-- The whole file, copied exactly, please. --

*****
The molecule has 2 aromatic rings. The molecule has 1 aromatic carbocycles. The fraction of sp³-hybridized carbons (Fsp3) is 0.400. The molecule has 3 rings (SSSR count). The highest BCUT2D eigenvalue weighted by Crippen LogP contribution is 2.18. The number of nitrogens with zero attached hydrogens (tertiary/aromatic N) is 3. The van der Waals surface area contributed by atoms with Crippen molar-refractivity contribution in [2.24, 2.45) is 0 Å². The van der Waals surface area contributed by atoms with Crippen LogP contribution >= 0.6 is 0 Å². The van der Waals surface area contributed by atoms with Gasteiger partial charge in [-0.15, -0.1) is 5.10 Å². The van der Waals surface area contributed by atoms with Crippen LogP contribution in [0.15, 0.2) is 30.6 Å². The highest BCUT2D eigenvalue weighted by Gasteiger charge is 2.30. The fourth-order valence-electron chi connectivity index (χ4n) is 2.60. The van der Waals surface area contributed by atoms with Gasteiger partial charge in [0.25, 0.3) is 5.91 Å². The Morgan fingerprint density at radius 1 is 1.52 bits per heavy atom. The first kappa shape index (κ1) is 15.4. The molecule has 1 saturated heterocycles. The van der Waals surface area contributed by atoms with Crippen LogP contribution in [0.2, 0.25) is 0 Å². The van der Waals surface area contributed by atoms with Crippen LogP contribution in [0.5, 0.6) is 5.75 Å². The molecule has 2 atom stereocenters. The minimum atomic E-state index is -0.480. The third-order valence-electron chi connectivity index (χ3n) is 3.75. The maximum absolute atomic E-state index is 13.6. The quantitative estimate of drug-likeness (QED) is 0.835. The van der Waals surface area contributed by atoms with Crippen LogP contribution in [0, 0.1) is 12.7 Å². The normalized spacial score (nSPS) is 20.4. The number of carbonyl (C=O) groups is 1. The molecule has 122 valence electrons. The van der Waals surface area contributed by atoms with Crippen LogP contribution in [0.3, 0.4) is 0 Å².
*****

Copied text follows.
The molecule has 2 aromatic rings. The molecule has 1 aromatic carbocycles. The fraction of sp³-hybridized carbons (Fsp3) is 0.400. The molecule has 3 rings (SSSR count). The highest BCUT2D eigenvalue weighted by Crippen LogP contribution is 2.18. The number of nitrogens with zero attached hydrogens (tertiary/aromatic N) is 3. The van der Waals surface area contributed by atoms with Crippen molar-refractivity contribution in [2.24, 2.45) is 0 Å². The van der Waals surface area contributed by atoms with Crippen LogP contribution >= 0.6 is 0 Å². The van der Waals surface area contributed by atoms with Gasteiger partial charge in [-0.15, -0.1) is 5.10 Å². The van der Waals surface area contributed by atoms with Crippen LogP contribution in [0.15, 0.2) is 30.6 Å². The highest BCUT2D eigenvalue weighted by Gasteiger charge is 2.30. The fourth-order valence-electron chi connectivity index (χ4n) is 2.60. The van der Waals surface area contributed by atoms with Gasteiger partial charge in [0.25, 0.3) is 5.91 Å². The Morgan fingerprint density at radius 1 is 1.52 bits per heavy atom. The first kappa shape index (κ1) is 15.4. The molecule has 1 saturated heterocycles. The van der Waals surface area contributed by atoms with Crippen LogP contribution in [0.2, 0.25) is 0 Å². The van der Waals surface area contributed by atoms with Crippen LogP contribution in [0.5, 0.6) is 5.75 Å². The molecule has 2 atom stereocenters. The minimum atomic E-state index is -0.480. The third-order valence-electron chi connectivity index (χ3n) is 3.75. The maximum absolute atomic E-state index is 13.6. The quantitative estimate of drug-likeness (QED) is 0.835. The van der Waals surface area contributed by atoms with Crippen LogP contribution in [0, 0.1) is 12.7 Å². The normalized spacial score (nSPS) is 20.4. The number of carbonyl (C=O) groups is 1. The molecule has 122 valence electrons. The van der Waals surface area contributed by atoms with Crippen LogP contribution in [0.3, 0.4) is 0 Å².